After a career working with Fender guitars and managing artists like Jamie Cullum, Judah Armani founded InHouse Records: a pioneering record label run by and for prisoners. His method produced a reoffending rate of zero from the inmates involved, and is supporting ‘graduates’ who still get to rehearse, record and perform with the initiative after release. HMP Elmley in Kent took a chance on his idea in 2017; Standford Hill, Lewes and Rochester followed. Each time InHouse spread to a new prison, Armani asked for 20 of the most difficult prisoners to work with.

InHouse has also been working with the London Gang Exit programme developing a scheme for young people at risk of being involved in crime. And, in what Armani describes as “the opposite of Johnny Cash”, some prisoners have performed at the Other Palace theatre while on temporary release.

The Big Issue: What does writing and producing music, playing instruments and performing do for people who are or have been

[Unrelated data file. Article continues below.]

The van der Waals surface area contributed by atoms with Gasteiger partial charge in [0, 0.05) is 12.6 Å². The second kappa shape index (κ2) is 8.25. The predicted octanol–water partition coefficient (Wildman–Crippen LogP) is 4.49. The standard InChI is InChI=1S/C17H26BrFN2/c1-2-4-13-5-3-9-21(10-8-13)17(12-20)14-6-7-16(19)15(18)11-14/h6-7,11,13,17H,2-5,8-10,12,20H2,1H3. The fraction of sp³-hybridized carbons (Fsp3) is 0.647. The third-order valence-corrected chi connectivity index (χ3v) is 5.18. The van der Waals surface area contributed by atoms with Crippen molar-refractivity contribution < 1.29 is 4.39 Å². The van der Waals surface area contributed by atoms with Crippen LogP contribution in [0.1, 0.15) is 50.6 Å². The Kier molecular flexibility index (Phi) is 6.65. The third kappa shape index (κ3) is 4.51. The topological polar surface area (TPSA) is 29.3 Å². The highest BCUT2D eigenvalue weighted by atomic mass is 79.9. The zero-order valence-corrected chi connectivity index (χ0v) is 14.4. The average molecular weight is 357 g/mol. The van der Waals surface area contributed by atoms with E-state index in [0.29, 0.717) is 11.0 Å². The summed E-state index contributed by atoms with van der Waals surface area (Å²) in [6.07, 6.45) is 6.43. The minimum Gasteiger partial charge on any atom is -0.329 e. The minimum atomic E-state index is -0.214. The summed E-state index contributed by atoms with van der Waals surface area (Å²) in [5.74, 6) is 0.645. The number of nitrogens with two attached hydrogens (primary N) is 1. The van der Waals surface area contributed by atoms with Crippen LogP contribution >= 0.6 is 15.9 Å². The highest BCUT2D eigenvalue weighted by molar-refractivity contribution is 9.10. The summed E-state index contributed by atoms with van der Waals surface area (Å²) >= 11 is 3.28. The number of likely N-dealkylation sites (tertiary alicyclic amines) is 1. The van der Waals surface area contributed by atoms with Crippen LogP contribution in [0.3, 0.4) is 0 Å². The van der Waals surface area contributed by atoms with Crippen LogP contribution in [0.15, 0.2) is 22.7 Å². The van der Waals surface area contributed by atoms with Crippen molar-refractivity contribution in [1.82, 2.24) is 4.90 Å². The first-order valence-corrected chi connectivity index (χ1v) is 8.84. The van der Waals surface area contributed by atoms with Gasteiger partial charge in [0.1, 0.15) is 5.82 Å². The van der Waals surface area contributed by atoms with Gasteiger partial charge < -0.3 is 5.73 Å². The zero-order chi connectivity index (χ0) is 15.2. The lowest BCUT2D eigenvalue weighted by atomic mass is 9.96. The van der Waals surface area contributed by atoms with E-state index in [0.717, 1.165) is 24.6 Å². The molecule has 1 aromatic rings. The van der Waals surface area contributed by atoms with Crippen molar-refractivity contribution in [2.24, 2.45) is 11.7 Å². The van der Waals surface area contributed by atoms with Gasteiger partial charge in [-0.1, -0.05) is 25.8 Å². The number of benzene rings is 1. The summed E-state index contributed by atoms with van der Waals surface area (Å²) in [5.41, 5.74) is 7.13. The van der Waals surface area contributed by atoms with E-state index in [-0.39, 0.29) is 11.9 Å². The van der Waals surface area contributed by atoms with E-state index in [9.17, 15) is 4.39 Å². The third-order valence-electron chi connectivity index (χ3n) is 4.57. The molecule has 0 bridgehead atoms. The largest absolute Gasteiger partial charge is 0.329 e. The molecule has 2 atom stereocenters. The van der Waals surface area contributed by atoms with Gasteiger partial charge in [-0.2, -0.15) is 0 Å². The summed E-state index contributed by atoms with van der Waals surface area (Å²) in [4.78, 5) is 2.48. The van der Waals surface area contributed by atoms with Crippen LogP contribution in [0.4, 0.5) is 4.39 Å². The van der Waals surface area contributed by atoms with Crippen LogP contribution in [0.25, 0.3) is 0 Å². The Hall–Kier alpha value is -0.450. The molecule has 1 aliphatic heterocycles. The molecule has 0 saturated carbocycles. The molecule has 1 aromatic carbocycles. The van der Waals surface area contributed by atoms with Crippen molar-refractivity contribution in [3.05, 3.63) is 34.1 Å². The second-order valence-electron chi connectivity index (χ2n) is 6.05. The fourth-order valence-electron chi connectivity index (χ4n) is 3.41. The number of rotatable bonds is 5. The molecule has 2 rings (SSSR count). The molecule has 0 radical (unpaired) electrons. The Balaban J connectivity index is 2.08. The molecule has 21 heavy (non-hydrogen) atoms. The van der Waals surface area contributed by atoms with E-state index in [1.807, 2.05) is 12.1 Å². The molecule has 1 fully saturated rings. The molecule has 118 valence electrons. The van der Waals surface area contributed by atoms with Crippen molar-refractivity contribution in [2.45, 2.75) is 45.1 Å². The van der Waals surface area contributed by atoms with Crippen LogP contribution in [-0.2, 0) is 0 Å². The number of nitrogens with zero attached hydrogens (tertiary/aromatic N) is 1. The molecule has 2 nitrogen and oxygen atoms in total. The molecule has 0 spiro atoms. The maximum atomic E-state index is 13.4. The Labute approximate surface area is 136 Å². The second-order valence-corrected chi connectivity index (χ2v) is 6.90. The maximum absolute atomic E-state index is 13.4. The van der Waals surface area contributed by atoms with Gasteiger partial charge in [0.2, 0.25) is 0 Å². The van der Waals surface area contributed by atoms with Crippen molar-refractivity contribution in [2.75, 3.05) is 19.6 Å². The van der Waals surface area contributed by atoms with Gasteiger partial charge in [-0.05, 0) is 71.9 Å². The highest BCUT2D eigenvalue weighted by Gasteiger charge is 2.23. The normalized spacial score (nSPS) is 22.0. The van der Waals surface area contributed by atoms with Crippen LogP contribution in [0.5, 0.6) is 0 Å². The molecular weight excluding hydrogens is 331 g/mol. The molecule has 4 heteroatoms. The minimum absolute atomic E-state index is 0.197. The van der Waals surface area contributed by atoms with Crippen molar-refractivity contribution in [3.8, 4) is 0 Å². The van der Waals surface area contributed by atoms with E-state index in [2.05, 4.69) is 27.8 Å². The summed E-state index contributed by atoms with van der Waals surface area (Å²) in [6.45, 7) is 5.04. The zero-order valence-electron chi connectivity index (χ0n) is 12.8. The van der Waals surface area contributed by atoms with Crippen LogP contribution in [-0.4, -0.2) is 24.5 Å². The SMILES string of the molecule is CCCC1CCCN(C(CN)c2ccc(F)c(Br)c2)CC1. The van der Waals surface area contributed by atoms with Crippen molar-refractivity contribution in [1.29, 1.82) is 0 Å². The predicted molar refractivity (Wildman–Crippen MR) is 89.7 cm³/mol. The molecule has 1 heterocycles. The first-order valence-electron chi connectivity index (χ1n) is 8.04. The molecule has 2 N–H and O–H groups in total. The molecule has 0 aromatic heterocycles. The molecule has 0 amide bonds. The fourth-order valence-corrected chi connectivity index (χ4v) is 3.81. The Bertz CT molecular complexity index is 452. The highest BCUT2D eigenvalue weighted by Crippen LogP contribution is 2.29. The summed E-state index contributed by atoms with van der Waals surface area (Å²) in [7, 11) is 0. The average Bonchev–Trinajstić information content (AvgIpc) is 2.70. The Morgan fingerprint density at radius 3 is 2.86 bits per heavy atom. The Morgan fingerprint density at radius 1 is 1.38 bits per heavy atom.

in prison?

Judah Armani: It changes everything, especially because they work together closely. It boosts their confidence, makes them better at listening, teaches them to exercise empathy. It’s all about interdependent living, which has to be the goal for any organisation. There are many things in life that are difficult to do on your own but that together we can do really well.

How have the new parts of the project been going?

Our work with London Gang Exit has been a big learning curve. It doesn’t work if you open this up for kids involved in gangs and violence and expect them to come running to you. On the outside we are one of many shiny things on offer to young people living in challenging circumstances. In prison we’re one of very few shiny things on offer.

What differences do you see between the musicians who are still serving time versus those who have been released?

The songs the guys in prison write – there’s so much energy and urgency, because they’re confined. If you go to a showcase on the outside, predominantly our graduates, there’s a different tone. It’s more reflective.

What’s next for you and for InHouse Records?

There are more gigs on the cards, and I’m going to be doing some lecturing in social design at Rhode Island School of Design. Once we can get the staff in place I’m very keen for the InHouse model to be replicated across the UK.